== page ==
“If I had to summarize New Testament ethics in one sentence, here’s how I would put it: be who you are. That may sound strange, almost heretical, given our culture’s emphasis on being true to yourself. But like so many of the worst errors in the world, this one represents a truth powerfully perverted. When people say, “Relax, you were born that way,” or “Quit trying to be something you’re not and just be the real you,” they are stumbling upon something very biblical. God does want you to be the real you. He does want you to be true to yourself. But the “you” he’s talking about is the “you” that you are by grace, not by nature.”

Kevin DeYoung, The Hole in our Holiness (Wheaton, IL: Crossway, 2012), 100.

He goes on to describe who we truly are as Christians is people united to Jesus, transformed by his grace, and undergoing continual transformation through his spirit living in us. At our core, at the heart of who we truly are, we are children of God reborn with a renewed personhood and nature. This is why the Apostle Paul insists that it makes no sense to keep living our old way of life (Colossians 3). We have been spiritually reborn, and that gives us a new identity and a new nature that must not be repressed and denied!

I love speaking to other gay people about this, because they ‘get it’ more than anyone that living a life of repression just doesn’t work. When we repress who we are at our core or live in a way that contradicts our nature, the life is slowly drained from us. This is why how we behave really matters: because no one can flourish while they are living a contradiction. In Colossian 3, Paul reminds believers that their union with Jesus means they have died with him and been raised to new life with him in a profoundly real, spiritual sense, and with this new life comes new identity and a new nature. This is why he exhorts them to put off the ‘earthly nature’ which is not who they truly are anymore: things like “sexual immorality, impurity, lust, evil desires and greed, which is idolatry.” (Colossians 3:5). Do Christians still struggle with those things? Absolutely. That’s why Paul had to plead with his readers to give up those patterns. We can still do them, but they will ruin us; that’s not who we are anymore.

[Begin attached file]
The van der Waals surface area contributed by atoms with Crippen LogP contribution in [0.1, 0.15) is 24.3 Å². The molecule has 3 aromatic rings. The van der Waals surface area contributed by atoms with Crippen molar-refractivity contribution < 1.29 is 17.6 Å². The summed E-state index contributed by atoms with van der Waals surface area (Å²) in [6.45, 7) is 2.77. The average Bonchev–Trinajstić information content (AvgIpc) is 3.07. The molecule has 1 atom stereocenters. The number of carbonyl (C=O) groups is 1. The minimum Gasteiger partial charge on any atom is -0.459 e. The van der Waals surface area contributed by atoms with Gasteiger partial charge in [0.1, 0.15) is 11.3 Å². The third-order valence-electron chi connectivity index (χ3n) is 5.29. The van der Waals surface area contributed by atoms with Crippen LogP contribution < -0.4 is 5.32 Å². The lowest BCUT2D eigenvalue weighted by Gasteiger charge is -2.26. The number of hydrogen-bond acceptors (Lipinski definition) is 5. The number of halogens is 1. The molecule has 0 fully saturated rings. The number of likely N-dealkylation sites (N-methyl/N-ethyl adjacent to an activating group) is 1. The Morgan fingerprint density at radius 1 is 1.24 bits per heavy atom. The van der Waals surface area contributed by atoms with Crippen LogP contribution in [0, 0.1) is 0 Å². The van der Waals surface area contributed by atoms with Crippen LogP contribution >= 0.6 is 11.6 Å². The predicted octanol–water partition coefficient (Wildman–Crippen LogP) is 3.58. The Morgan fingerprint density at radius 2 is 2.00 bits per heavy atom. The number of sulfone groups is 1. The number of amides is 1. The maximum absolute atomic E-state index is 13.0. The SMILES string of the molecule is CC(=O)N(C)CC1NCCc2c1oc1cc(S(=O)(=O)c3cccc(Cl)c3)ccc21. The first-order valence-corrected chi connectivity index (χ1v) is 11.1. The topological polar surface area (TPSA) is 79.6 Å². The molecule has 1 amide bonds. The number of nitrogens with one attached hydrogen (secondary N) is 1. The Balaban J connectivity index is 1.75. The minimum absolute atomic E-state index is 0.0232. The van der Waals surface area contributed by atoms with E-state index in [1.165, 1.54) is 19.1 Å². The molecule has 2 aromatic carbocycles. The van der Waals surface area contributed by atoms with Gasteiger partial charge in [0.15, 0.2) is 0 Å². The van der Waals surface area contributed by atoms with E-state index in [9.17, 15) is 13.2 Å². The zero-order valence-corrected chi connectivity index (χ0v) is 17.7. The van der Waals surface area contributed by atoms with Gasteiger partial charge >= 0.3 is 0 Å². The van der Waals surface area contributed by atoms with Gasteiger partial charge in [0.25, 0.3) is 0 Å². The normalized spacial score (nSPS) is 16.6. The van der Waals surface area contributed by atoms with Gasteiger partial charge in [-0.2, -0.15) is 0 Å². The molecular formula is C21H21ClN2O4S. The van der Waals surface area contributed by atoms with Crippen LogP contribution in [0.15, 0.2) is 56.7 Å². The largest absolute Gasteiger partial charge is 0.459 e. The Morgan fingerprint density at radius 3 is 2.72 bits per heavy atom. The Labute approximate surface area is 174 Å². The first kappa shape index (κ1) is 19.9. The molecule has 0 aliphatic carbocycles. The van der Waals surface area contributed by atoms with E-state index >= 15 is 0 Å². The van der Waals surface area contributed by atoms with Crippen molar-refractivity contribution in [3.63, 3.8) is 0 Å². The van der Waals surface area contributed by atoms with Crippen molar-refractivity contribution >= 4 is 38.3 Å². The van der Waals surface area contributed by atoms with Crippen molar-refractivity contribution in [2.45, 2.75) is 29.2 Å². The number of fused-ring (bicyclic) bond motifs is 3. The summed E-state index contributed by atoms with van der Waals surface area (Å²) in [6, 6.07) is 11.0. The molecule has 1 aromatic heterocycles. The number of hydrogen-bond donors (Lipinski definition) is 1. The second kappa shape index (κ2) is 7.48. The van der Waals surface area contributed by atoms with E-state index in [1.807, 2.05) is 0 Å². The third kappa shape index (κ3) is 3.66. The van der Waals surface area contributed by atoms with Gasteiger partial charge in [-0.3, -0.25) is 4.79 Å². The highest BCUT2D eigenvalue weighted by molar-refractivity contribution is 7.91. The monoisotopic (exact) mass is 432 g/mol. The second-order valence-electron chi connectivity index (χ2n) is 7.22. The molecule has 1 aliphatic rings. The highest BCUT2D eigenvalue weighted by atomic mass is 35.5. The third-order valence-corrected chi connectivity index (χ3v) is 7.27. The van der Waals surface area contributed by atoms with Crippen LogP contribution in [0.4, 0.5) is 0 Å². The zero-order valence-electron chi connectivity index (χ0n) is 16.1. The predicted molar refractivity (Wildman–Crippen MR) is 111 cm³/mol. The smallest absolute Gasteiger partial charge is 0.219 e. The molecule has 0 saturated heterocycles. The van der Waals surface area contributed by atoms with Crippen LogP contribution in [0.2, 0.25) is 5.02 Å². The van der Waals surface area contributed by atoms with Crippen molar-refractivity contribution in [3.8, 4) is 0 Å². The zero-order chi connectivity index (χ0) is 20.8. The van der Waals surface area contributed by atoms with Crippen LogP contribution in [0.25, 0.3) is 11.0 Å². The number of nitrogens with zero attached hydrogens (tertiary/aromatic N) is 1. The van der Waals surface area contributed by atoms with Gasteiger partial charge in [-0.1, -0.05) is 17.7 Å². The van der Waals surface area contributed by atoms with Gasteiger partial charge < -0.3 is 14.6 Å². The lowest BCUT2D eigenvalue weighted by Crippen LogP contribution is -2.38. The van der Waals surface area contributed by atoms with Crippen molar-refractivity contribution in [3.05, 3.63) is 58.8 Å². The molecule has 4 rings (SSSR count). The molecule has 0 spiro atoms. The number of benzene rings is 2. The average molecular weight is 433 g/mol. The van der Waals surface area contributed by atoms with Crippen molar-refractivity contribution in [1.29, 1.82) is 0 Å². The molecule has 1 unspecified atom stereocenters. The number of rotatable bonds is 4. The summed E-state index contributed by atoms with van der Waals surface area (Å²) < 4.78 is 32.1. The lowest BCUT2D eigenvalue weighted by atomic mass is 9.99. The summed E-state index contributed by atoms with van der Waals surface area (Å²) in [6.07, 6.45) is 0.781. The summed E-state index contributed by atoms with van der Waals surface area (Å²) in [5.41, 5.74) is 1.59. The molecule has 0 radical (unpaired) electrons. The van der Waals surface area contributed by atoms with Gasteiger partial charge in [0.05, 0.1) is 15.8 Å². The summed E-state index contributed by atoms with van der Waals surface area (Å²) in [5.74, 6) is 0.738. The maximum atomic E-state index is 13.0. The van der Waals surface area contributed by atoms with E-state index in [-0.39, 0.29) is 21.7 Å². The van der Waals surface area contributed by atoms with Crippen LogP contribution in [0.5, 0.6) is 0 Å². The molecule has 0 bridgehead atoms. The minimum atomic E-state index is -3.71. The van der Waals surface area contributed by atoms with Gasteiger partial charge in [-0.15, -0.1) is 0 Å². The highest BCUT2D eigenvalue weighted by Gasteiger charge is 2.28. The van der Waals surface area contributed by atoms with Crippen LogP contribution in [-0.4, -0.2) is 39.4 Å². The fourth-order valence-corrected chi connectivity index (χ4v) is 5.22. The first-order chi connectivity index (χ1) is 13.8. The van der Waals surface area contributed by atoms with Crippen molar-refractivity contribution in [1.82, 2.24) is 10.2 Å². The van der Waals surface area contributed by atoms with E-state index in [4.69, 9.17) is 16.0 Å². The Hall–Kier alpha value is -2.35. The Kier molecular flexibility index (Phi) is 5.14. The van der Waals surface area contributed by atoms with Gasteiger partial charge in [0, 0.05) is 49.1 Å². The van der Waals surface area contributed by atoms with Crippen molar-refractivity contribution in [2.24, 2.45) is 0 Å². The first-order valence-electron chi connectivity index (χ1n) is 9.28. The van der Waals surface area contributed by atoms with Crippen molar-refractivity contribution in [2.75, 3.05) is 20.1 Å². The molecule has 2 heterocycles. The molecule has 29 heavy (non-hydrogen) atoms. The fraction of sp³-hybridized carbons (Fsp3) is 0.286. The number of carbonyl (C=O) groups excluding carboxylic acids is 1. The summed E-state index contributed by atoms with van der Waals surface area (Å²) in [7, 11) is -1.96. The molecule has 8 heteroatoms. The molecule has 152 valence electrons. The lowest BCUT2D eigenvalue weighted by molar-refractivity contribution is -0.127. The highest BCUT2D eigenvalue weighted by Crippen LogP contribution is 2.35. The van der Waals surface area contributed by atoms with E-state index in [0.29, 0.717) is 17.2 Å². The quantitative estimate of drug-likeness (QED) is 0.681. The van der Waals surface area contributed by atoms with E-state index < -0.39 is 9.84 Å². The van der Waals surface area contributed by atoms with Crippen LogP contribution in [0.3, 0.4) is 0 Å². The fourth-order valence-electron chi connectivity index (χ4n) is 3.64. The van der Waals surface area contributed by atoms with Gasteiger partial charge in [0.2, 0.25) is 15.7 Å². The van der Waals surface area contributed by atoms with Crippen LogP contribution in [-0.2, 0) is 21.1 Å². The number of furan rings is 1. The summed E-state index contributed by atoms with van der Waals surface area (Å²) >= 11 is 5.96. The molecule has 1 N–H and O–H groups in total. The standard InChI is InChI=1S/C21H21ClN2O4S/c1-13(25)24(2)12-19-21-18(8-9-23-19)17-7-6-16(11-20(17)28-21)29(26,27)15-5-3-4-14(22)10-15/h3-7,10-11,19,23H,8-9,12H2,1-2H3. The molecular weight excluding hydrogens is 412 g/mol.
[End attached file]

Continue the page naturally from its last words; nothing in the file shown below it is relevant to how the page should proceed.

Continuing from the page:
Instead, the new nature longs for us to be filled with “compassion, kindness, humility, gentleness and patience” as well as forgiveness, and above all, love (Colossians 3:12-14). If you have experienced this rebirth, then THIS is who you truly are now. It might still be a battle, but if this is our new nature, we can only ever be fulfilled when this is how we live.

So as a celibate, gay Christian, am I repressing who I really am? Sometimes.

I repress who I really am when I give in to temptation and look at porn.
I repress who I really am when I see a cute guy at the beach and allow myself to mentally undress him and imagine touching him in places that are only appropriate for the marriage bed.
I repress who I really am when I inflate sinful pride in my own self-control and arrogantly ignore my utter dependence on God’s grace.
I repress who I really am when I do anything that isn’t fueled by a deep love for Jesus and humble dependence on his transformation.

My new friend at that party and I had very different ideas of who we truly were. For my friend, to be true to himself meant exploring the delights of dating and hooking up with guys. For me, being myself means giving in to my deepest desires to follow Jesus and cultivate a loving relationship with him.

Notice I didn’t say “giving in to my only desire.” Being true to who I am isn’t as simple as working out what I want and then just doing that, because I have a plethora of different desires, and many of them are at odds with each other. Sometimes being who I am will actually mean denying myself certain desires in order to be faithful to who I am.